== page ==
From Bhopal to Seadrift, Texas

Shrimp boat skipper Diane Wilson joins protests against dow, and helps launch a movement of unreasonable women.


| November / December 2002


On June 8, Sathyu Sarangi began a hunger strike on the steps of the Indian Parliament to pressure the government to reverse its decision to reduce criminal charges against Warren Anderson, Union Carbide's CEO at the time of the Bhopal disaster. Sarangi and two fellow strikers, disaster survivors Tara Bai and Rashida Bi, demanded that Anderson be extradited, that Dow Chemical (which merged with Union Carbide in 2000), be held liable for damages in Bhopal, and that the government fairly distribute disaster relief funds.

Eighteen days later, Bai and Bi collapsed at a rally and were hospitalized. The next day, after an Indian court accepted the protesters' petition and the government agreed to change the way it distributes the relief funds, Sarangi ended his fast.

That's when Texas shrimp boat skipper Diane Wilson began her own fast in support. The 53-year-old mother of five, who has spent the past 13 years fighting polluting Gulf Coast chemical companies, including Dow, saw the intimate ties between her struggles and those of the Bhopal survivors.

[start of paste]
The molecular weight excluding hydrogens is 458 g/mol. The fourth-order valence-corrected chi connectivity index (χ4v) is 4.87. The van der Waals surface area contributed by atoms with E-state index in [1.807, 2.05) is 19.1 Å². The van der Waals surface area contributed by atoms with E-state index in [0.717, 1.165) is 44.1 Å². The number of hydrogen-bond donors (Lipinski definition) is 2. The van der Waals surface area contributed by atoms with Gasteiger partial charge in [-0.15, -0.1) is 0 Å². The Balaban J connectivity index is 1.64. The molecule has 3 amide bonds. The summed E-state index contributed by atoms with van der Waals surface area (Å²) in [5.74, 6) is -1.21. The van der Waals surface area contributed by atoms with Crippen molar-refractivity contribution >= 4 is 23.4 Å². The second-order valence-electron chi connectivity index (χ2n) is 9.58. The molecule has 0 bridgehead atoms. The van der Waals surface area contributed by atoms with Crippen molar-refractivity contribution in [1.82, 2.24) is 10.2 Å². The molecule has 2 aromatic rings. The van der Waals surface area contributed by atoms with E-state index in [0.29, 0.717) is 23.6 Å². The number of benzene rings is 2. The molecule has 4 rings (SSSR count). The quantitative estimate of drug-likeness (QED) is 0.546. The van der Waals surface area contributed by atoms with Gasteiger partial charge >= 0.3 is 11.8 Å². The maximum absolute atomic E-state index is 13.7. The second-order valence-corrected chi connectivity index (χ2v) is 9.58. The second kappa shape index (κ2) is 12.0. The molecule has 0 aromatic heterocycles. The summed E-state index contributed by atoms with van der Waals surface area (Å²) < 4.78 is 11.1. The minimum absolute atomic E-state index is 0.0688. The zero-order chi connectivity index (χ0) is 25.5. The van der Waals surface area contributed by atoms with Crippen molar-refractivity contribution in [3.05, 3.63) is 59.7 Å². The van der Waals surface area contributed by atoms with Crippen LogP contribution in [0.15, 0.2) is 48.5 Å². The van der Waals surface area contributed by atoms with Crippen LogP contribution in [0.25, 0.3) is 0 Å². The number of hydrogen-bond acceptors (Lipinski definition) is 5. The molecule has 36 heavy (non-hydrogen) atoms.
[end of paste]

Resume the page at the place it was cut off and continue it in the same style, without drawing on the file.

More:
More than 700 people answered Wilson's call to join the fast by the time she ended hers, after 29 days, on August 15. (A number of them are part of a new activist collective that Wilson recently helped form, Unreasonable Women for the Earth. Taking the name from Wilson's description of herself, the group plans to bring a new feminine force to environmental and justice issues. For more information, visit www.bioneers.org/unreasonable_women/unrw.html). But nine days after ending her strike, Wilson was back at it, this time scaling and chaining herself to a tower at the Dow plant in her hometown of Seadrift, Texas, while holding a banner that read "Dow-Responsible for Bhopal."

Wilson was arrested and forcibly removed from the site by a SWAT team. She was charged with criminal trespass and resisting arrest.

Meanwhile, on August 29, the Bhopal District Court ruled that the charge of "culpable homicide" against Anderson remained in force and that the Indian government should move to extradite the former Union Carbide CEO.
Prentice Price
8/13/2009 3:21:41 PM

I think UWE should be sued for discrimination and made to allow males to join them. PDP







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